Volume 625, May 2019
|Number of page(s)||40|
|Section||Planets and planetary systems|
|Published online||28 May 2019|
Thermal properties of slowly rotating asteroids: results from a targeted survey★
Astronomical Observatory Institute, Faculty of Physics, A. Mickiewicz University,
2 Max-Planck-Institut für Extraterrestrische Physik, Giessenbachstrasse 1, 85748 Garching, Germany
3 Konkoly Observatory, Research Centre for Astronomy and Earth Sciences, Hungarian Academy of Sciences, 1121 Budapest, Konkoly Thege Miklós út 15-17, Hungary
4 MTA CSFK Lendület Near-Field Cosmology Research Group, Budapest, Hungary
5 Astronomy Department, Eötvös Loránd University, Pázmány P. s. 1/A, 1171 Budapest, Hungary
6 Institute of Physics, University of Szczecin, Wielkopolska 15, 70-453 Szczecin, Poland
7 The IEA, University of Reading, Philip Lyle Building, Whiteknights Campus, Reading, RG6 6BX, UK
8 Observatoire des Hauts Patys, 84410 Bédoin, France
9 Villefagnan Observatory, Villefagnan, France
10 Geneva Observatory, 1290 Sauverny, Switzerland
11 Les Engarouines Observatory, 84570 Mallemort-du-Comtat, France
12 Stazione Astronomica di Sozzago, 28060 Sozzago, Italy
13 Departamento de Sistema Solar, Instituto de Astrofísica de Andalucía (CSIC), Glorieta de la Astronomía s/n, 18008 Granada, Spain
14 Rose-Hulman Institute of Technology, CM 171 5500 Wabash Ave., Terre Haute, IN 47803, USA
15 Observatoire du Bois de Bardon, 16110 Taponnat, France
16 Elgin Observatory, 1155 Hartford St; Elgin, OR USA
17 Instituto de Astrofísica de Canarias, C/ Vía Lactea, s/n, 38205 La Laguna, Tenerife, Spain
18 Gran Telescopio Canarias (GRANTECAN), Cuesta de San José s/n, 38712 Breña Baja, La Palma, Spain
19 Lincaheira Observatory, Instituto Politécnico de Tomar, 2300-313 Tomar, Portugal
20 School of Physical Sciences, The Open University, MK7 6AA, UK
21 Chungbuk National University, 1, Chungdae-ro, Seowon-gu, Cheongju-si, Chungcheongbuk-do, Republic of Korea
22 Korea Astronomy and Space Science Institute, 776 Daedeokdae-ro, Yuseong-gu, 305-348 Daejeon, Korea
23 Institute of Physics, Faculty of Natural Sciences, University of P. J. Šafárik, Park Angelinum 9, 040 01 Košice, Slovakia
24 Laboratory of Space Researches, Uzhhorod National University, Daleka st. 2a, 88000, Uzhhorod, Ukraine
25 Observatorio de Albox, Almeria, Spain
26 Observatório Nacional Rua General José Cristino, 77, 20921-400 Bairro Imperial de São Cristóvão Rio de Janeiro, RJ, Brasil
27 Mt. Suhora Observatory, Pedagogical University, Podchorążych 2, 30-084 Cracow, Poland
28 Organ Mesa Observatory, 4438 Organ Mesa Loop, Las Cruces, New Mexico 88011, USA
29 Command Module Observatory, 121 W. Alameda Dr., Tempe, AZ 85282, USA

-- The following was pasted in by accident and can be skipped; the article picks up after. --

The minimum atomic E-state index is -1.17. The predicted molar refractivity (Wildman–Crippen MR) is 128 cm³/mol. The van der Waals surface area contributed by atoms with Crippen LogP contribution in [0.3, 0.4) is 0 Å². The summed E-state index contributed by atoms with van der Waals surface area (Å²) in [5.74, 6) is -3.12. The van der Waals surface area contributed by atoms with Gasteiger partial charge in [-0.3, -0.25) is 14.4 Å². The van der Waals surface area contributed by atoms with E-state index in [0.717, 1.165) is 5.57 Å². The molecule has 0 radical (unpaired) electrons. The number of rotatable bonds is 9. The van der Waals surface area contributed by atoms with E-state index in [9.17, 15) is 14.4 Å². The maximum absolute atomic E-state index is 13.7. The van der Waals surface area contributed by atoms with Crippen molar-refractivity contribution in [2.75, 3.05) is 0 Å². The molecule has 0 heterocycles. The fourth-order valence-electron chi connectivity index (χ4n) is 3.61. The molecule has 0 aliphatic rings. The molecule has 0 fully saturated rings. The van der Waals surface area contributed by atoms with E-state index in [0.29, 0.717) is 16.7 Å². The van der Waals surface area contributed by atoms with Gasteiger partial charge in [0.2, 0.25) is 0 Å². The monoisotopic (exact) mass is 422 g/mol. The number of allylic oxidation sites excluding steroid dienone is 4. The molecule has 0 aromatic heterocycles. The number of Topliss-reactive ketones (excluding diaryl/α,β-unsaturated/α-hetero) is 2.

30 Observatoire de Blauvac, 293 chemin de St Guillaume, 84570 St-Estève, France
31 Lowell Observatory, 1400 West Mars Hill Road, Flagstaff, AZ 86001, USA
32 Department of Physics, University of Adiyaman, 02040 Adiyaman, Turkey
33 Bisei Spaceguard Center, Japan Spaceguard Association, 1716-3, Okura, Bisei, Ibara, Okayama 714-1411, Japan
34 Kepler Institute of Astronomy, University of Zielona Góra, Lubuska 2, 65-265 Zielona Góra, Poland
Accepted: 9 April 2019
Context. Earlier work suggests that slowly rotating asteroids should have higher thermal inertias than faster rotators because the heat wave penetrates deeper into the subsurface. However, thermal inertias have been determined mainly for fast rotators due to selection effects in the available photometry used to obtain shape models required for thermophysical modelling (TPM).
Aims. Our aims are to mitigate these selection effects by producing shape models of slow rotators, to scale them and compute their thermal inertia with TPM, and to verify whether thermal inertia increases with the rotation period.
Methods. To decrease the bias against slow rotators, we conducted a photometric observing campaign of main-belt asteroids with periods longer than 12 h, from multiple stations worldwide, adding in some cases data from WISE and Kepler space telescopes. For spin and shape reconstruction we used the lightcurve inversion method, and to derive thermal inertias we applied a thermophysical model to fit available infrared data from IRAS, AKARI, and WISE.
Results. We present new models of 11 slow rotators that provide a good fit to the thermal data. In two cases, the TPM analysis showed a clear preference for one of the two possible mirror solutions. We derived the diameters and albedos of our targets in addition to their thermal inertias, which ranged between 3−3+33 and 45−30+60 J m−2 s−1∕2 K−1.
Conclusions. Together with our previous work, we have analysed 16 slow rotators from our dense survey with sizes between 30 and 150 km. The current sample thermal inertias vary widely, which does not confirm the earlier suggestion that slower rotators have higher thermal inertias.
Key words: minor planets, asteroids: general / techniques: photometric / radiation mechanisms: thermal
Full Table A.1 and photometric data from all individual nights are only available at the CDS via anonymous ftp to cdsarc.u-strasbg.fr (22.214.171.124) or via http://cdsarc.u-strasbg.fr/viz-bin/qcat?J/A+A/625/A139
© ESO 2019
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